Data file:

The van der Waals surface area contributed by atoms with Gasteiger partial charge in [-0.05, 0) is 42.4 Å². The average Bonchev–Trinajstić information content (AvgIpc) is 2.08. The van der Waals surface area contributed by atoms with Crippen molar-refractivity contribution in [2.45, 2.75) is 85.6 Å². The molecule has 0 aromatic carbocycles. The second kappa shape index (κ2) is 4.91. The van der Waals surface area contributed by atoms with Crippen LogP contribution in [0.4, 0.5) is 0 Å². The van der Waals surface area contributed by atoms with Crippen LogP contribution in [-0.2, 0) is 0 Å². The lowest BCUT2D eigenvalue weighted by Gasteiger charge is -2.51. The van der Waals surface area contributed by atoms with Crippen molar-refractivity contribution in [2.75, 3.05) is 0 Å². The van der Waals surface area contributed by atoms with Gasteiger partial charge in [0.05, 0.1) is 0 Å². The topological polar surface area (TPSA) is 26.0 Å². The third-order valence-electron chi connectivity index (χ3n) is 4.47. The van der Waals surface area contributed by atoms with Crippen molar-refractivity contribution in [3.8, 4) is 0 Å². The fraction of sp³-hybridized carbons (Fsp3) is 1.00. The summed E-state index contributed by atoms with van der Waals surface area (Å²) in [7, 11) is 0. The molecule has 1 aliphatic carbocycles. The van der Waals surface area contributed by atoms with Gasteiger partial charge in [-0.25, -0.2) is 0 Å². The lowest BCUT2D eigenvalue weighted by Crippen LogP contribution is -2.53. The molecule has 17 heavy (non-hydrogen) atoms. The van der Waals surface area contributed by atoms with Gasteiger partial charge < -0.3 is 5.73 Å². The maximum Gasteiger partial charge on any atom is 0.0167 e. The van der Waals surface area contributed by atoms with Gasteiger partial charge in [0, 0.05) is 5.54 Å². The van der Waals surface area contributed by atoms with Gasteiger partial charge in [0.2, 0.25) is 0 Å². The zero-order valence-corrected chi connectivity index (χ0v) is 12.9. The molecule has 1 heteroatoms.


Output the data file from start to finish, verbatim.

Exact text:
The van der Waals surface area contributed by atoms with Gasteiger partial charge in [-0.05, 0) is 42.4 Å². The average Bonchev–Trinajstić information content (AvgIpc) is 2.08. The van der Waals surface area contributed by atoms with Crippen molar-refractivity contribution in [2.45, 2.75) is 85.6 Å². The molecule has 0 aromatic carbocycles. The second kappa shape index (κ2) is 4.91. The van der Waals surface area contributed by atoms with Crippen LogP contribution in [0.4, 0.5) is 0 Å². The van der Waals surface area contributed by atoms with Crippen LogP contribution in [-0.2, 0) is 0 Å². The lowest BCUT2D eigenvalue weighted by Gasteiger charge is -2.51. The van der Waals surface area contributed by atoms with Crippen molar-refractivity contribution in [2.75, 3.05) is 0 Å². The van der Waals surface area contributed by atoms with Gasteiger partial charge in [0.05, 0.1) is 0 Å². The topological polar surface area (TPSA) is 26.0 Å². The third-order valence-electron chi connectivity index (χ3n) is 4.47. The van der Waals surface area contributed by atoms with Crippen molar-refractivity contribution in [3.8, 4) is 0 Å². The fraction of sp³-hybridized carbons (Fsp3) is 1.00. The summed E-state index contributed by atoms with van der Waals surface area (Å²) in [7, 11) is 0. The molecule has 1 aliphatic carbocycles. The van der Waals surface area contributed by atoms with Gasteiger partial charge in [-0.25, -0.2) is 0 Å². The lowest BCUT2D eigenvalue weighted by Crippen LogP contribution is -2.53. The molecule has 17 heavy (non-hydrogen) atoms. The van der Waals surface area contributed by atoms with Gasteiger partial charge < -0.3 is 5.73 Å². The maximum Gasteiger partial charge on any atom is 0.0167 e. The van der Waals surface area contributed by atoms with Gasteiger partial charge in [0, 0.05) is 5.54 Å². The van der Waals surface area contributed by atoms with Gasteiger partial charge in [0.2, 0.25) is 0 Å². The zero-order valence-corrected chi connectivity index (χ0v) is 12.9. The molecule has 1 heteroatoms.